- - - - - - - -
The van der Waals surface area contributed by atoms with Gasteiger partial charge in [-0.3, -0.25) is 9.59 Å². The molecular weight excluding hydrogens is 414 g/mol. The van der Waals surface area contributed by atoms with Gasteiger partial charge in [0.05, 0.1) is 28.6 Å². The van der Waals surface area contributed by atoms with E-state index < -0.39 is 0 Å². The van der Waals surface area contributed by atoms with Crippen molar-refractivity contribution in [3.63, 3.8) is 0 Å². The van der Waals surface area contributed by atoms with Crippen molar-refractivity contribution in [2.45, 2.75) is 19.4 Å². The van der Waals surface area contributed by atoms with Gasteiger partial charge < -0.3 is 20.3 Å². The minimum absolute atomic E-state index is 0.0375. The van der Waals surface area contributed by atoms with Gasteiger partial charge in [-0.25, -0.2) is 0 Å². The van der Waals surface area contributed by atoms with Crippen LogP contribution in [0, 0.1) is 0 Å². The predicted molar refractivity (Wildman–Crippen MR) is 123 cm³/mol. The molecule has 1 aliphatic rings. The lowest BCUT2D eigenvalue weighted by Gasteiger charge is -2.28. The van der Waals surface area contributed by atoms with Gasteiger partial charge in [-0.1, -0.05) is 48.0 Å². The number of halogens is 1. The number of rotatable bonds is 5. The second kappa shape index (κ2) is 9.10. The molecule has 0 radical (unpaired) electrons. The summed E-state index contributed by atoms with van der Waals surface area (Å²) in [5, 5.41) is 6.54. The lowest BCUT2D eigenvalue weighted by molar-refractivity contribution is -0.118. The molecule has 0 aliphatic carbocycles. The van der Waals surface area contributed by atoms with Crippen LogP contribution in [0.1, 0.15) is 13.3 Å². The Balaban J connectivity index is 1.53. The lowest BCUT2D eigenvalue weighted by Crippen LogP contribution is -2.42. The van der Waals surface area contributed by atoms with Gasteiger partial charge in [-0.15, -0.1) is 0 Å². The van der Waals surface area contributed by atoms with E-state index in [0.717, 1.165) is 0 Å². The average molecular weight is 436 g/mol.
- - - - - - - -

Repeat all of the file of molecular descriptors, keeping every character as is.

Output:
The van der Waals surface area contributed by atoms with Gasteiger partial charge in [-0.3, -0.25) is 9.59 Å². The molecular weight excluding hydrogens is 414 g/mol. The van der Waals surface area contributed by atoms with Gasteiger partial charge in [0.05, 0.1) is 28.6 Å². The van der Waals surface area contributed by atoms with E-state index < -0.39 is 0 Å². The van der Waals surface area contributed by atoms with Crippen molar-refractivity contribution in [3.63, 3.8) is 0 Å². The van der Waals surface area contributed by atoms with Crippen molar-refractivity contribution in [2.45, 2.75) is 19.4 Å². The van der Waals surface area contributed by atoms with Gasteiger partial charge < -0.3 is 20.3 Å². The minimum absolute atomic E-state index is 0.0375. The van der Waals surface area contributed by atoms with Gasteiger partial charge in [-0.25, -0.2) is 0 Å². The van der Waals surface area contributed by atoms with Crippen LogP contribution in [0, 0.1) is 0 Å². The predicted molar refractivity (Wildman–Crippen MR) is 123 cm³/mol. The molecule has 1 aliphatic rings. The lowest BCUT2D eigenvalue weighted by Gasteiger charge is -2.28. The van der Waals surface area contributed by atoms with Gasteiger partial charge in [-0.1, -0.05) is 48.0 Å². The number of halogens is 1. The number of rotatable bonds is 5. The second kappa shape index (κ2) is 9.10. The molecule has 0 radical (unpaired) electrons. The summed E-state index contributed by atoms with van der Waals surface area (Å²) in [5, 5.41) is 6.54. The lowest BCUT2D eigenvalue weighted by molar-refractivity contribution is -0.118. The molecule has 0 aliphatic carbocycles. The van der Waals surface area contributed by atoms with Crippen LogP contribution in [0.1, 0.15) is 13.3 Å². The Balaban J connectivity index is 1.53. The lowest BCUT2D eigenvalue weighted by Crippen LogP contribution is -2.42. The van der Waals surface area contributed by atoms with Gasteiger partial charge in [-0.15, -0.1) is 0 Å². The van der Waals surface area contributed by atoms with E-state index in [0.717, 1.165) is 0 Å². The average molecular weight is 436 g/mol.